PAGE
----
How To Create a PDF with Quartz 2D in iOS 5 – Part 1

Tope Abayomi Tope Abayomi

This is a blog post by iOS Tutorial Team member Tope Abayomi, an iOS developer and Founder of App Design Vault, your source for iPhone App Design.

Learn how to create a PDF programmatically!

Learn how to create a PDF programmatically!

Sometimes in your apps you might want to generate a PDF with data from the app for your users. For example, imagine you had an app that allowed users to sign a contract – you would want the users to be able to get a PDF with the final result.

But how do you generate a PDF programmatically? Well, it’s easy to do in iOS with the help of Quartz2D!

In this tutorial series, you’ll get hands-on experience with creating a simple PDF with Quartz2D. The PDF we’ll make will be for an invoice-making app, as you can see in the screenshot.

This tutorial assumes you are familiar with the basic new features in iOS 5 such as Storyboards and ARC. If you are new to iOS 5, check out some of the other iOS 5 tutorials on this site first.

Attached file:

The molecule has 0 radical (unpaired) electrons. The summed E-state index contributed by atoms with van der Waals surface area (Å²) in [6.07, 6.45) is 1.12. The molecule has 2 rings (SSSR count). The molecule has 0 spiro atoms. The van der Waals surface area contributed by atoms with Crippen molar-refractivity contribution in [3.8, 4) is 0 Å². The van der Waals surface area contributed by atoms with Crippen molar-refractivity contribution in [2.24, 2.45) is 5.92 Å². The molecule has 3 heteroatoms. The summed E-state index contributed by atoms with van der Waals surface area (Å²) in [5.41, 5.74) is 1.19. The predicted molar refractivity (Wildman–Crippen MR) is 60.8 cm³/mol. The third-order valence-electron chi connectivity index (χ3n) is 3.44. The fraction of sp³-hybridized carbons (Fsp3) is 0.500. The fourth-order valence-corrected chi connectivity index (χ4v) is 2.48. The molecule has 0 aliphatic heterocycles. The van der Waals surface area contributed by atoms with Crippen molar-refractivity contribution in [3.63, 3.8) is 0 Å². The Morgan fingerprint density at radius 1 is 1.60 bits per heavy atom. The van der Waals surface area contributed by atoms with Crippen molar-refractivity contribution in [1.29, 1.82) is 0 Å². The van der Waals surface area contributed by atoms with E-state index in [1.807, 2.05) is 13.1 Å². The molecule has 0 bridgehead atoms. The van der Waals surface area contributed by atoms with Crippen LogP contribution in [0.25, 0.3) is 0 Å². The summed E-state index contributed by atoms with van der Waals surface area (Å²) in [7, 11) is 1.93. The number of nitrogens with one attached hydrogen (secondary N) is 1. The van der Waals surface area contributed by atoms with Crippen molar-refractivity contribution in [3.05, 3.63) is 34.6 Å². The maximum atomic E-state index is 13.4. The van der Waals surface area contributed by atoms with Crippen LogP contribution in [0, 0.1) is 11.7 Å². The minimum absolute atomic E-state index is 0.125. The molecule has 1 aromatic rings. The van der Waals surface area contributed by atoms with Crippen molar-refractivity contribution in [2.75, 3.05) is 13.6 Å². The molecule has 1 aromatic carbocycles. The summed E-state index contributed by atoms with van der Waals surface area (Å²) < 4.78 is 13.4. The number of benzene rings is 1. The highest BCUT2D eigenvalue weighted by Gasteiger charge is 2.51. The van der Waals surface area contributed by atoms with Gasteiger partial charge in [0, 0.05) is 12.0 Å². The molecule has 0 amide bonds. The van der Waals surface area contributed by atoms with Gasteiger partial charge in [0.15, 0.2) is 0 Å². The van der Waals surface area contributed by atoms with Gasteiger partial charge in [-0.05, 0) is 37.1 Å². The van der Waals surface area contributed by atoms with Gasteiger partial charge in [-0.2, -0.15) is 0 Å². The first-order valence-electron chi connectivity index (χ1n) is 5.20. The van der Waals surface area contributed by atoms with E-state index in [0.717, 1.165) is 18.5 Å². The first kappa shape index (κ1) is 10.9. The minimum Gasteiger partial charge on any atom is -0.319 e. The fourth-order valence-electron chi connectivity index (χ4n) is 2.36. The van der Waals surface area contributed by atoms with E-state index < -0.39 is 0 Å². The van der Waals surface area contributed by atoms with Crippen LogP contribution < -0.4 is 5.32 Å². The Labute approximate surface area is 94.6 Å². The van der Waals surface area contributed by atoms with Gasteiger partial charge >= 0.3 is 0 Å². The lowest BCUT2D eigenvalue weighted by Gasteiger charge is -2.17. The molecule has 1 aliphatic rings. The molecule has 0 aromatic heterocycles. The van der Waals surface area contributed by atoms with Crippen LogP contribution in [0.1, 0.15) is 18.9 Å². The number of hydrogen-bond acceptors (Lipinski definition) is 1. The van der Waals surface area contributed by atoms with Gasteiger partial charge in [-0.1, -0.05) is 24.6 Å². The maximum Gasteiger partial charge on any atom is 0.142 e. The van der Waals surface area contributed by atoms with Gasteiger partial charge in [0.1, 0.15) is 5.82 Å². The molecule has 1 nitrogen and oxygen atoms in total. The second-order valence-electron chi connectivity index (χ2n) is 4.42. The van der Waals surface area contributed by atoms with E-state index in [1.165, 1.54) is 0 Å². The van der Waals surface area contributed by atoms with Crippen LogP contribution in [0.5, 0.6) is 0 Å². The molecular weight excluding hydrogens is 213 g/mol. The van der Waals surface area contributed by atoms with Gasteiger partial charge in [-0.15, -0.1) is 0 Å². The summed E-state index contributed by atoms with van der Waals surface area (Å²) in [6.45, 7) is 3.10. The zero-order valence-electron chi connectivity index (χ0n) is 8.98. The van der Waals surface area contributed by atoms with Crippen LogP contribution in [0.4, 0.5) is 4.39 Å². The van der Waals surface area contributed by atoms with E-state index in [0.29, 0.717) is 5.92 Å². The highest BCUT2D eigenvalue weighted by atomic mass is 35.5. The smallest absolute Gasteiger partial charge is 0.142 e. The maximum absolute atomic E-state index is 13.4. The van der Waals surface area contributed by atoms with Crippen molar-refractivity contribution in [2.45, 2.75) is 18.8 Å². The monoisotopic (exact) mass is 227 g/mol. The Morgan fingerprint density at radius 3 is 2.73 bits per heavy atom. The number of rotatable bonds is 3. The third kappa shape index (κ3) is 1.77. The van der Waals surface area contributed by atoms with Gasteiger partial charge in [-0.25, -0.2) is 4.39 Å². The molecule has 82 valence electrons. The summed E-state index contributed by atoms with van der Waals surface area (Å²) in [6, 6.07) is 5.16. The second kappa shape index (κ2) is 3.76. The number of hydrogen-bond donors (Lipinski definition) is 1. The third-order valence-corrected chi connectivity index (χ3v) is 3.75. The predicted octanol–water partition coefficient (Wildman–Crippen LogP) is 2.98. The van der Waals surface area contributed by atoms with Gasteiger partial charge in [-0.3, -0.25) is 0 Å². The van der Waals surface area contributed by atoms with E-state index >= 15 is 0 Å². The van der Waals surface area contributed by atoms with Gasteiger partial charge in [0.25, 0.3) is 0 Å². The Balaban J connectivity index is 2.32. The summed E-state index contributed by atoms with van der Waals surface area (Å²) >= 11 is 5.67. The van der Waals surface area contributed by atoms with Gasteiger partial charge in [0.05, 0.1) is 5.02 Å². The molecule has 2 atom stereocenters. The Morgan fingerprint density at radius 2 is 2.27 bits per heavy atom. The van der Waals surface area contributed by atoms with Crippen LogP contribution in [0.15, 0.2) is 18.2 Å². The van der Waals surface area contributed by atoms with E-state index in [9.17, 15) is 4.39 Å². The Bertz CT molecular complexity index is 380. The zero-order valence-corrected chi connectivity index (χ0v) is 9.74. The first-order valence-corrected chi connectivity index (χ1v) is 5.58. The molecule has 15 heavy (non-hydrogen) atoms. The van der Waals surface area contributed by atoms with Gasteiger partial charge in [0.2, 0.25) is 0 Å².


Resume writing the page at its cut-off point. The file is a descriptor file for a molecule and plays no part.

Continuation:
Getting Started

Run Xcode and create a new project with the iOS\Application\Single View Application template. Enter PDFRenderer for the project name, choose iPhone for the Device Family, make sure Use Storyboard and Use Automatic Reference Counting are checked, and finish creating the project.

We are going to use two screens in this project. The first will simply have a button that will show the PDF when tapped. The second screen will be the PDF itself.

Select the MainStoryboard.storyboard file. In the main window, you will see a View Controller. We need this View Controller to be embedded in a Navigation Controller to start with, so click on the Editor Menu, then select Embed In/Navigation Controller.

The View Controller now has a segue from the Navigation Controller.

Now drag a UIButton from the objects tab to the View Controller, and rename the label “Draw PDF.”

If you run the application, you should see a simple View with a button displayed that says “Draw PDF,” but does nothing when tapped. We’ll take care of that shortly.

Now let’s add the second View that will hold the PDF.

Drag a new View Controller from the objects tab onto the Storyboard. Ctrl+Drag the “Draw PDF” button onto the new View Controller. When you release the mouse, you should see a popup similar to the one in the image below.